Dress for Liturgical Success

As a “cradle Catholic”, and a long-time holder of that title, I have experienced the changes in styles, mores, and attitudes affecting all aspects of worship over 50-plus years. Shirts and ties in Catholic grade school to shirts and plain pants (no Levis with pockets!) in high school. College worship in the late 1960s and early 1970s was pretty much “come as you are”, though I recall most Newman Center Mass attendees at Southern Illinois University-Carbondale were very modest and respectful in their attire.

I held myself to that standard into the adult work-life mode. Still, there was erosion in standards of attire abounding as the 1970s progressed. Yet, my recollection is modesty and respectfulness in attire in the churches I attended in my travels through my early employment days.

I did notice the “early departure creep”, folks leaving right after communion, and I never got a handle on what that was about, or the discussion of what arrival late arrival time was acceptable. There was actually a discussion about whether Mass attendance “counted” if you were seated by the time of the Gospel reading…. really? The other cultural issue with an unintended consequence was newspaper vendors set up in front of churches to sell their goods, supposedly after Mass, but, sure enough, people were checking the sports page during the homily until the pastor cracked down on that.

Attire is, to me, more of a reflection of culture more than a statement of a faith life (or lack thereof). Men keep their baseball caps on during the ballet or the symphony. I’ve seen it. Maybe you have, too. I saw it once or twice in church, so it must be so much an unconscious act, guys don’t realize it’s on there.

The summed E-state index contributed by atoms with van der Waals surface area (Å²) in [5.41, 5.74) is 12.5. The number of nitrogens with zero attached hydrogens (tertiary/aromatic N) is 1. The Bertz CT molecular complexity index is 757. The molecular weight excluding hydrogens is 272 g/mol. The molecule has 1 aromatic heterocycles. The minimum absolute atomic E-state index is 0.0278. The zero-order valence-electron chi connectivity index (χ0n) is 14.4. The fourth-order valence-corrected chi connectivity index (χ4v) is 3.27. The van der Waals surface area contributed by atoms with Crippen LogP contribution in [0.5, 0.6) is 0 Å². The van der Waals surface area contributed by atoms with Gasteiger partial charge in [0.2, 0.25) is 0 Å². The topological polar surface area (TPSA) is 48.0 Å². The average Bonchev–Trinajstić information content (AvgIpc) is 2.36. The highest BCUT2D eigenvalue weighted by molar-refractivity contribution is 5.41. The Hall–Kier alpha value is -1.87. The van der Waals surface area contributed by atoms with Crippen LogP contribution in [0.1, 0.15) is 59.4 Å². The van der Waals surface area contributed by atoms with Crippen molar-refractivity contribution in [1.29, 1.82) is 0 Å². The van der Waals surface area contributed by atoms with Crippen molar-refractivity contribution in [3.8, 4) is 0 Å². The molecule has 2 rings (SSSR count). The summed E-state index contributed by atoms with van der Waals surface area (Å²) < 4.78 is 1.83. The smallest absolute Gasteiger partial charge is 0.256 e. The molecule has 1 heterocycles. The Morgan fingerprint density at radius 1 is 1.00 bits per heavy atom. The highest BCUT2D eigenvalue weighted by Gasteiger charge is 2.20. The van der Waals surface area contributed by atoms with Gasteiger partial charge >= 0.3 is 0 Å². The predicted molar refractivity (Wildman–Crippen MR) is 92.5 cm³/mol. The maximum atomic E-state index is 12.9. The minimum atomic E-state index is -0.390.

Writing in the June 19 online edition of “The American Thinker”, Elliot Eisenberg is writing about his experiences in Jewish worship, and what he’s experienced at his temple with “casual Shabbat”. Eisenberg describes the practice, running from summer to autumn as “dress as you please”, from coat and tie to casual attire. He objects, finding the practice distasteful:

First, we dress formally, in coat and tie, out of respect.  We attend a funeral in a dark suit and somber tie out of respect for the deceased and his survivors.  But Progressive clergy these days are hard at work on destroying respect for The Deity…. Second, it is of a piece with developing disrespect for liturgy that is thousands of years old.

Which brings me to the experience my wife and I have attending the Cathedral of the Immaculate Conception in downtown Kansas City, Mo. If you haven’t been to the Cathedral, you will be inspired when you are able to. It’s a wonderful worship space, with a very active, albeit small, permanent congregation.

We’re in one of those situations unique to that setting:

  • We’re an urban parish. We take all comers.
  • We get folks from conventions who stop by for Mass before or between their events.
  • We get athletes and their families who come over between events at the Convention Center. Nothing like a group of peppy cheerleaders with glitter eye-makeup and their cheer moms and dads to liven things up.
  • We get golf shirts, or t-shirts, and cargo shorts.
  • And, we get the millennial guys in suit jackets and those skinny pants (I may have fit in a pair when I was an infant, but I doubt it), brown shoes, and
  • Millennial ladies in tasteful blouse/pant or dress outfits.
  • We have fellows like me who, and it’s a change, wear long sleeve shirts and sweaters because the air conditioning is on high, and. older age has caught up.
  • Folks living on the margins using our social services programs who try to be as presentable as they can and take things in at the rear of the sanctuary.

To coin a phrase, one size does not fit all, but I do maintain there’s a sign of communal respect, and a respect towards God involved in being present in self-respect. That doesn’t mean wearing a $500 suit. It’s not looking like you’re headed to a pool party after Mass.

The issue of dressing to show and mirror respect may have to be a “teaching” moment, one that likely begins, if not at home with family prayer and worship time, with reinforcement and encouragement in Catholic K-12 classrooms. There is tradition in community teaching, reflecting and admonition. Perhaps those lessons can be part of instruction on a pathway to eternal “success.”

Michael Throop